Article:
Britain’s most expensive EV charging provider revealed

·2-min read

Significant disparities in the cost of charging an electric vehicle have been revealed as part of a new survey.

Electrifying collated the pricing from the UK’s largest public charging providers and found that the average cost of using a public rapid charger now stands at 53p per kWh. When topping up an average-size EV like the Volkswagen ID.3 with a 58kWh battery, this price means a 10 to 80 per cent charge will cost £21.51.

This cost increases to £28.01 when drivers use one of IONITY’s charging points, making them the UK’s most expensive public charging provider. IONITY charges 69p per kWh, followed by Instavolt which charges 66p per kWh at one of its rapid points.

The study also highlights the penalty that EV drivers who don’t have access to off-street parking suffer. A person driving Volkswagen ID.3 for 10,000 miles per year would pay £208.80 when charging their vehicle at home on a cheap rate, compared to £1,475.52 for an electric vehicle owner who relied on public charging points.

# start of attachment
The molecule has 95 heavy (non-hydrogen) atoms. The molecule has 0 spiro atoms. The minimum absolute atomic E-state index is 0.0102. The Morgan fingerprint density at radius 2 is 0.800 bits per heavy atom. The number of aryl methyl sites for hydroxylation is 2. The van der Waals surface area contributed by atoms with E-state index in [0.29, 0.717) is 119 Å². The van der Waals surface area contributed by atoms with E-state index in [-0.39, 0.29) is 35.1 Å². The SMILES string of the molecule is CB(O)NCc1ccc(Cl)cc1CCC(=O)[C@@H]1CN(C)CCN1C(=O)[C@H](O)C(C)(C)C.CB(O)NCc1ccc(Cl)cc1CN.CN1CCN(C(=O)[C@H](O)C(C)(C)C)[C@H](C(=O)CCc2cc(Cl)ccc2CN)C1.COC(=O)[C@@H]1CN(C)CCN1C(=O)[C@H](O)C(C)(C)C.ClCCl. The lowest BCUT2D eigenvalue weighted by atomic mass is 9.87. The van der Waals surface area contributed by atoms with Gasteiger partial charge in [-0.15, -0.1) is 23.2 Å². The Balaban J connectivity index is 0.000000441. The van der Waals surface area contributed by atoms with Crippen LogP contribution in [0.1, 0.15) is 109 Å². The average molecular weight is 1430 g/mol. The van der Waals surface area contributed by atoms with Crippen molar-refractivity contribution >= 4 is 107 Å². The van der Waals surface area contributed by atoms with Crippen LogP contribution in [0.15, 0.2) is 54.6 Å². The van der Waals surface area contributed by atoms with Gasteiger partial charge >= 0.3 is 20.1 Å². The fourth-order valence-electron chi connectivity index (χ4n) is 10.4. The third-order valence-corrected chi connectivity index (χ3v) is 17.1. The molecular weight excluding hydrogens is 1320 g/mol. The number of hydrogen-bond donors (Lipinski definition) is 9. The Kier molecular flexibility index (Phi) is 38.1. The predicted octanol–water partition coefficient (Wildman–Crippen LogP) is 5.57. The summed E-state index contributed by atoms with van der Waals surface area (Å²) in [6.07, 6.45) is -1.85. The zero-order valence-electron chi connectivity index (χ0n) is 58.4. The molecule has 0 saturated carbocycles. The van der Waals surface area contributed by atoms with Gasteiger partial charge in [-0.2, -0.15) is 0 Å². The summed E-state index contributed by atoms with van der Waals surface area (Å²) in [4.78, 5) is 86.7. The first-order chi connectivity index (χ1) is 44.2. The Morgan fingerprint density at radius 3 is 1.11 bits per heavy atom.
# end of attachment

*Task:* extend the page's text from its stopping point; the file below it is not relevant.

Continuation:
Ginny Buckley, founder and CEO of, said: “With dramatic increases in wholesale electricity costs, it’s no surprise that prices are rising across the charging network – Instavolt this week announced an increase of 15.7 per cent to its prices, and I suspect they may not be the last to make such a move.

“For drivers who are unable to take advantage of cheaper home energy tariffs, this is having a serious impact on running costs at a time when budgets are under unprecedented strain. It hits those living in towns and cities the hardest, the very place electric cars can have the most impact on air quality.”

Drivers are being advised to shop around to find the cheapest possible charging rates, with some providers offering better prices for those drivers signed up for a membership system. One of the cheapest providers was Pod Point at Tesco and Lidl, which charged 28p per kWh on its 50kWh rapid chargers.